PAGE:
This election season has been one hell of a ride to say the least.

In many ways, this presidential race has been one for the history books. We’ve seen a massive field of candidates fight for our country’s favor, we’ve witnessed some groups of voter mobilize like never before and we watched on as 140-character tweets became sources of national debate.

For many of us students at the University of Wisconsin, this will be the first presidential election which we have the opportunity to participate in. This is an opportunity and a privilege we cannot take for granted.

We as students cannot afford to be silent during this election. Even if you, like me, often find yourself jaded and cynical about politics, now is the time to take an action that will make a difference. Vote.

What UW students should take away from Milwaukee’s GOP DebateRepublican presidential hopefuls met for the fourth time Tuesday at the Milwaukee Theatre in a smaller, but still lively debate. This time, Read…

Whether you realize it or not, this election will have a lasting impact on our generation and beyond. This election has brought us two candidates with polarized views that have the potential to lead our nation in two wildly different directions. From domestic matters like Supreme Court nominations and college affordability, to international issues like security and addressing the crisis that is our environment, Republican nominee Donald Trump and Democratic nominee Hillary Clinton share little common ground.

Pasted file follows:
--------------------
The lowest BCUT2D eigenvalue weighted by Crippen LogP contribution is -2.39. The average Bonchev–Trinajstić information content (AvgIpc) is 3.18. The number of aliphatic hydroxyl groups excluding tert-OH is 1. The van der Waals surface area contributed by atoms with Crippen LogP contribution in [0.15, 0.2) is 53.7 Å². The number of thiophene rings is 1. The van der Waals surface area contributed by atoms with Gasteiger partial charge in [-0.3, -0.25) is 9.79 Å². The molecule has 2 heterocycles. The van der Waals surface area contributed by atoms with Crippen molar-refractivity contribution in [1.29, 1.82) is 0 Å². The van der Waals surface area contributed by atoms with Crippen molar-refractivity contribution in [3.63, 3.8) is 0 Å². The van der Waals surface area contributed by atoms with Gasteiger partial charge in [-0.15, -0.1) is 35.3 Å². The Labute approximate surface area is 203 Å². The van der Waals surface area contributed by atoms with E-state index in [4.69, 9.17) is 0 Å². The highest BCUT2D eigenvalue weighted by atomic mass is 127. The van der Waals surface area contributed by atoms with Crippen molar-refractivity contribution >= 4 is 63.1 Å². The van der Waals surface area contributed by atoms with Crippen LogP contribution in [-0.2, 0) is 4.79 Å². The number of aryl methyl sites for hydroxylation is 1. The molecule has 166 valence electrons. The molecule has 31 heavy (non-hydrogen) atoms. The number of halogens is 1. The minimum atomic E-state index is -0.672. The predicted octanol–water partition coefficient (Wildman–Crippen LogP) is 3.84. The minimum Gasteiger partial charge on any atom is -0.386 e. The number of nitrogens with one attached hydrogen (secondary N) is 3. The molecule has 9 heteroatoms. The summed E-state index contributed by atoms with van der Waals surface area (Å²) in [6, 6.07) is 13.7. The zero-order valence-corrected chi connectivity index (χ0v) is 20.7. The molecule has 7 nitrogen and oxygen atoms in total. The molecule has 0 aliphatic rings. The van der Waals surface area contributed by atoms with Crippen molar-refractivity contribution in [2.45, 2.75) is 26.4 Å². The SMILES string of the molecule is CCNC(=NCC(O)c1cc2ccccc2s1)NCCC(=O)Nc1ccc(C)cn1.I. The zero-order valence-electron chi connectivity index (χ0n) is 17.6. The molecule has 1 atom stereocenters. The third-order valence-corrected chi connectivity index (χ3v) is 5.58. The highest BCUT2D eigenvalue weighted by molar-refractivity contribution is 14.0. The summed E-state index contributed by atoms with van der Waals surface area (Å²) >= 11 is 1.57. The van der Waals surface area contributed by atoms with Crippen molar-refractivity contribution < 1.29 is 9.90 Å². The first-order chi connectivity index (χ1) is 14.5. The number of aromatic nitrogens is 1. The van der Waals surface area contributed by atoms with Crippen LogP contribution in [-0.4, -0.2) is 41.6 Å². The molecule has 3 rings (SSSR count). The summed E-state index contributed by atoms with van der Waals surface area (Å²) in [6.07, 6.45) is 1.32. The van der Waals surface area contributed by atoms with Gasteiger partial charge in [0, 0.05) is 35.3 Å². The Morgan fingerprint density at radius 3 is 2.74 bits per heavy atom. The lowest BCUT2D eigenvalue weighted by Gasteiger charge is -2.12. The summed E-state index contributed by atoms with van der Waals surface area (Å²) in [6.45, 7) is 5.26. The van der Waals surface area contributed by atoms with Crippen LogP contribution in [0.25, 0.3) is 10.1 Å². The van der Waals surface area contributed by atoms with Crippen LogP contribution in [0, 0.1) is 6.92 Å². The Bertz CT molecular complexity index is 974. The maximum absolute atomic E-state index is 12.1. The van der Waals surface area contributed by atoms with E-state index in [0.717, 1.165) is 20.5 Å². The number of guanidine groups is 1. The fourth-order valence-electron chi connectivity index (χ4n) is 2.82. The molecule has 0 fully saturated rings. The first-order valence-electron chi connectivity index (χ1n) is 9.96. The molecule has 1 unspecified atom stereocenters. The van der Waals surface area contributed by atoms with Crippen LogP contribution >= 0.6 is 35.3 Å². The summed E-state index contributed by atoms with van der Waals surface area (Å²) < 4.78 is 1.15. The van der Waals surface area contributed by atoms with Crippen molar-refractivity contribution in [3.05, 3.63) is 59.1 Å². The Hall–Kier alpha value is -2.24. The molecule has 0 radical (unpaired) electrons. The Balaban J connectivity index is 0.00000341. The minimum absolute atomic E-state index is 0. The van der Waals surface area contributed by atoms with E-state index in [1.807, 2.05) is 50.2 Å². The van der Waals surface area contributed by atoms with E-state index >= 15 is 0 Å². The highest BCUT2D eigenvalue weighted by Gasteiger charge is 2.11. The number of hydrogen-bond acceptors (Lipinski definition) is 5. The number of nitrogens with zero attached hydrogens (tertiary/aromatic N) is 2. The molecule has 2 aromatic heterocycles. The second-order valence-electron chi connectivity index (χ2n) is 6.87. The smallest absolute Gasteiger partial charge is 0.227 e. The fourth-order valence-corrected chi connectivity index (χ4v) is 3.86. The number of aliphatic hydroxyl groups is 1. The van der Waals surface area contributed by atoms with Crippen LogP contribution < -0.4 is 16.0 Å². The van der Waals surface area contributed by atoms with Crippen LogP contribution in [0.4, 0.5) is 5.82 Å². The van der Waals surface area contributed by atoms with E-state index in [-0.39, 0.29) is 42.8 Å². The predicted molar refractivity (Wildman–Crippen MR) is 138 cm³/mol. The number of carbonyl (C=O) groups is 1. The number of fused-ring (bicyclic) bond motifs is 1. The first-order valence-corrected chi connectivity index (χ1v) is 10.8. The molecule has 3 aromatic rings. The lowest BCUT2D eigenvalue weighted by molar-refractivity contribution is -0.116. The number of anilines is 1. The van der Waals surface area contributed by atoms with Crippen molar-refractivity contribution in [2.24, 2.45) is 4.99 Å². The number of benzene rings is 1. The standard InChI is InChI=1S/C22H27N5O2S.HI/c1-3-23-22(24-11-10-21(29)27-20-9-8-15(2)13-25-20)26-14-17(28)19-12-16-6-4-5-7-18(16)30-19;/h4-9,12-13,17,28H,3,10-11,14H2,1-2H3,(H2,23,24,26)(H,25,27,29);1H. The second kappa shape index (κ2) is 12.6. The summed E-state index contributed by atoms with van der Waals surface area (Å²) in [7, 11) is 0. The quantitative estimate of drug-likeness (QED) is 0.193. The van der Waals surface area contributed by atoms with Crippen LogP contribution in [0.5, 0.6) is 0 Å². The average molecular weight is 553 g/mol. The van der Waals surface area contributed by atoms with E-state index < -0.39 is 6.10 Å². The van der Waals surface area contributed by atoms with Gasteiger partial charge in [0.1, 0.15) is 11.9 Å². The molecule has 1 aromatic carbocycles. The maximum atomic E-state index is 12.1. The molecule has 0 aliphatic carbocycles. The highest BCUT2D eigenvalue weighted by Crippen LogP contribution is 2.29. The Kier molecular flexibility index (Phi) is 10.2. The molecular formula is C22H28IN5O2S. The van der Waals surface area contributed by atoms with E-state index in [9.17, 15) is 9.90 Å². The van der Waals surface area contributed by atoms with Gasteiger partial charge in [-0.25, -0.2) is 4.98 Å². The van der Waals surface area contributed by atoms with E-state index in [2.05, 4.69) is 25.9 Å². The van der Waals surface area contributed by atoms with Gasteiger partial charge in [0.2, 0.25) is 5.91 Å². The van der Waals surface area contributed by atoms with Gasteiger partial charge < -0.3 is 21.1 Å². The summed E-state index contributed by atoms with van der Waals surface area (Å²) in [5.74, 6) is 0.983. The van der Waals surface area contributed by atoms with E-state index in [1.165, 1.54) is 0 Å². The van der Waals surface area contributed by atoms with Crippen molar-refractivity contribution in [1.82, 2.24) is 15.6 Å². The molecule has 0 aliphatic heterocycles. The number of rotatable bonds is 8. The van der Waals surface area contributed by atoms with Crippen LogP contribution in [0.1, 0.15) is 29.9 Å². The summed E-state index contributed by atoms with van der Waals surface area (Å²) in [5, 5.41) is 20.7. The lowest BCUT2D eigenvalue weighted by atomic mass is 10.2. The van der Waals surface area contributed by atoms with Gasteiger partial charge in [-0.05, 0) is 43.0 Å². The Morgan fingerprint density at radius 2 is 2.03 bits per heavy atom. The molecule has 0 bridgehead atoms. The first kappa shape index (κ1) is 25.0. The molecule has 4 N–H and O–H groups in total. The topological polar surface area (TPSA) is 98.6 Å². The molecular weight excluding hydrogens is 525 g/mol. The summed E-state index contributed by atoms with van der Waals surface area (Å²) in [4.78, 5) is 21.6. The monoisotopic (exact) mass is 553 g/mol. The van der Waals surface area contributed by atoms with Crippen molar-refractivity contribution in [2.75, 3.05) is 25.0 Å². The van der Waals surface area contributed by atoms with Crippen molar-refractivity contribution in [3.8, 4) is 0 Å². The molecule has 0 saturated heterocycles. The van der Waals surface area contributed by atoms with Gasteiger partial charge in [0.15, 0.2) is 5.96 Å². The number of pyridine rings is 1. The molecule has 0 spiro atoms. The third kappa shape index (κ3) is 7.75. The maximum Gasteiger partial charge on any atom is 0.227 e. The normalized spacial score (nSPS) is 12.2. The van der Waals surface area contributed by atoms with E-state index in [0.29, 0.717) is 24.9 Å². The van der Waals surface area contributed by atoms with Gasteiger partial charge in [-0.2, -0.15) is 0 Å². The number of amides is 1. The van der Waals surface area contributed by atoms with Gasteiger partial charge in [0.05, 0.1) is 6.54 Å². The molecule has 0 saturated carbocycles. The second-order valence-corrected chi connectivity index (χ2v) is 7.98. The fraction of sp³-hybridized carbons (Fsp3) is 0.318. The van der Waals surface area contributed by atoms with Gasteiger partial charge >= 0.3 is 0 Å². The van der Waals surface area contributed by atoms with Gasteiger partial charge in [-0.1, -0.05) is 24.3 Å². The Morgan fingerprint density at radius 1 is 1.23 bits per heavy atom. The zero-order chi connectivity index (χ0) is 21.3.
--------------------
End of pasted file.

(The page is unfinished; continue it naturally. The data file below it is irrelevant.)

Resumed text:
But no matter which candidate and policies you prefer, you will have no right to complain about the outcome of Nov. 8 if you don’t take the initiative to participate in the electoral process.

The university administration has taken considerable steps to ensure every eligible student voter has the opportunity to cast their ballot. From providing free voter IDs for students to allowing an early voting location at the Student Activity Center, the university is doing all it can to make your voting life easier.

What we know so far about voter ID in the 2016 electionLast week saw two rulings by federal judges on Wisconsin’s contentious voter ID laws. A panel issued a stay on Read…

Associated Students of Madison, College Democrats and College Republicans have all taken the initiative to help educate student voters and make sure we know what to expect on Nov. 8.

Yes, our state has weird voter ID laws, and no, you can’t take a selfie with your ballot in Wisconsin. But that shouldn’t stop you from taking the time out of your day to exercise your constitutional right.